4.4 Absent the filing of a Response, no information is available about Respondent save for that set forth in the Complaint and the annexes thereto.
4.5 The domain name was registered by Complainant on January 31, 2000. One of its employees, Kevin Anderson, was nominated as the Billing Contact. The then Registrar for the domain name, Register.com, sent a renewal notice to Mr Anderson in November 2001, but by that time, Mr Anderson had left the employ of Complainant and the renewal notice was not opened. In consequence, Complainant's registration of the domain name lapsed in January 2002. On becoming aware of this at some time prior to March 28, 2002, Complainant contacted Register.com and discovered that the domain name had been registered by Christian Francoeur. Entry of the domain name on March 28, 2002, led to a pornographic web-site at <www.webcamsalon.com>.
4.6 On March 30, 2002, the domain name was transferred from Mr Francoeur to Respondent. Entry of the domain name on April 5, 2002, led to a pornographic web-site at <www.tinawebcam.com> (Complaint Annex S).
4.7 The Whois record for the domain name, <domainstrategy.com> shows the domain name to be registered to CyberActif of Val-Dor, Quebec, Canada, and the Administrative, Technical, and Zone Contact to be Christian Francoeur of the same address (Complaint Annex Q).
4.8 Complainant produces numerous media articles tending to show that Mr Francoeur is in the business of trafficking in domain names and of acquiring domain names which have been allowed to lapse (Complaint Annexes K, L, M, N, O, P, U, V, W). Web-sites alleged to have been acquired by Mr Francoeur and used to point to pornographic web-sites range from domain names originally owned by The Royal New Zealand Yacht Squadron to the name of a search web-site set up to assist in the search for an abducted and murdered eleven year old Texas schoolgirl.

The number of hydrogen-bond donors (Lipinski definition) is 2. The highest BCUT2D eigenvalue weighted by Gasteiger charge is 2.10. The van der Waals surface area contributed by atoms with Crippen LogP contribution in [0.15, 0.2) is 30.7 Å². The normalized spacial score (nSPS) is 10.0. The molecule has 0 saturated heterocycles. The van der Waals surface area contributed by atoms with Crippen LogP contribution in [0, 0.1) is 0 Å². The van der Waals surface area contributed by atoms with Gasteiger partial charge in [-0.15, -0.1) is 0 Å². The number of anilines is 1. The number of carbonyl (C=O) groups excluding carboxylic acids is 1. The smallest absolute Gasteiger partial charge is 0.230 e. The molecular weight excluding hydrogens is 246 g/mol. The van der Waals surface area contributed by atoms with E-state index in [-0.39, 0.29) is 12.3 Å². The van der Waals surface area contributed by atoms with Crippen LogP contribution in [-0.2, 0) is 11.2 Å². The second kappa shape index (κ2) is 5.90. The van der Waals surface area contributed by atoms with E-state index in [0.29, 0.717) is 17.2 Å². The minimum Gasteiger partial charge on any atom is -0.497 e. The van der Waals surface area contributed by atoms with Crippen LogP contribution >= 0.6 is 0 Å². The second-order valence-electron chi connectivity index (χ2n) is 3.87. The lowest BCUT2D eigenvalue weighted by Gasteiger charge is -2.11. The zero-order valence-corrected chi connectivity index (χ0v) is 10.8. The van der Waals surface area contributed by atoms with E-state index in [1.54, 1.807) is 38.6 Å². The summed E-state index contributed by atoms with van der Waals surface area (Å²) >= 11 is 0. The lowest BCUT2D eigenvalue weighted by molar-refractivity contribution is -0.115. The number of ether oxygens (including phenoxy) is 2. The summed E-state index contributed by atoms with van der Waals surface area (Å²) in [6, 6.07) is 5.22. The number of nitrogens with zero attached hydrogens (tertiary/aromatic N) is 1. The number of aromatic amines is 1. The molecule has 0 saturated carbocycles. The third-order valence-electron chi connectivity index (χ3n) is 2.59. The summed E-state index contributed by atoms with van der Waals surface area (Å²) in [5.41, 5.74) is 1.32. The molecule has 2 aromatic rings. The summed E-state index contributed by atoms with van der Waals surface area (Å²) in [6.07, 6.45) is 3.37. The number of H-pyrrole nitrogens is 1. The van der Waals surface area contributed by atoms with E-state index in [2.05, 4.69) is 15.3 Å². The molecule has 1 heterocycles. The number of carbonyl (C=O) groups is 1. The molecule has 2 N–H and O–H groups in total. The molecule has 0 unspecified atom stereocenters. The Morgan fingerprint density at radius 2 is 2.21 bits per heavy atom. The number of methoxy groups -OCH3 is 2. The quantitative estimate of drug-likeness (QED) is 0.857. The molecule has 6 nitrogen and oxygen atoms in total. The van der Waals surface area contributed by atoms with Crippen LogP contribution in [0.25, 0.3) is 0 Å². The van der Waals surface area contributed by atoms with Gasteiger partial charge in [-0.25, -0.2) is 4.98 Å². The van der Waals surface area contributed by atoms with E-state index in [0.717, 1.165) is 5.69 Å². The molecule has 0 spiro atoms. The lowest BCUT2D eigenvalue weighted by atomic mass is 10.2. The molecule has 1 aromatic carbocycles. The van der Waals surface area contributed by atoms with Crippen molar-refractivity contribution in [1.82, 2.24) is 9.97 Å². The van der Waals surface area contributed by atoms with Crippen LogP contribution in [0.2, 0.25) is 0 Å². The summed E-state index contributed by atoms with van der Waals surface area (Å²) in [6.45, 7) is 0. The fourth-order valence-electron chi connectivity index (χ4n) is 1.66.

5. Applicable Dispute
5.1 This dispute is one to which the Policy applies. By registering the domain name, Respondent accepts the dispute resolution policy adopted by the Registrar. The Registrar's current policy set out in its domain name registration agreement is the Policy.
5.2 To succeed in its Complaint, Complainant must show that each of the conditions of paragraph 4(a) of the Policy are satisfied, namely that:
(i) the domain name is identical or confusingly similar to a trade mark or service mark in which the Complainant has rights; and
(ii) the Respondent has no rights or legitimate interests in the domain name; and
(iii) the domain name has been registered and is being used in bad faith.
6. The Parties' Contentions
6.1 Complainant contends that:-
(i) Respondent, Christian Francoeur and CyberActif are one and the same, or at least very closely related entities.
(ii) The domain name is virtually identical to Complainant's "Rug Doctor" trademarks, the only difference being that the domain name uses the well-known and common abbreviation for the term "Doctor".
(iii) Respondent has no right or legitimate interest in the domain name. It has not been known by the domain name, does not make any legitimate non-commercial or fair use of the domain name, and has not been used for the bona fide offering of goods or services. Respondent makes no use of the term "Rug Dr" and there are no U.S. trademark registrations or pending applications in the name of Respondent, Mr. Francoeur or CyberActif (Complaint Annex X). Its only use has been to misleadingly direct traffic to its pornographic web-sites.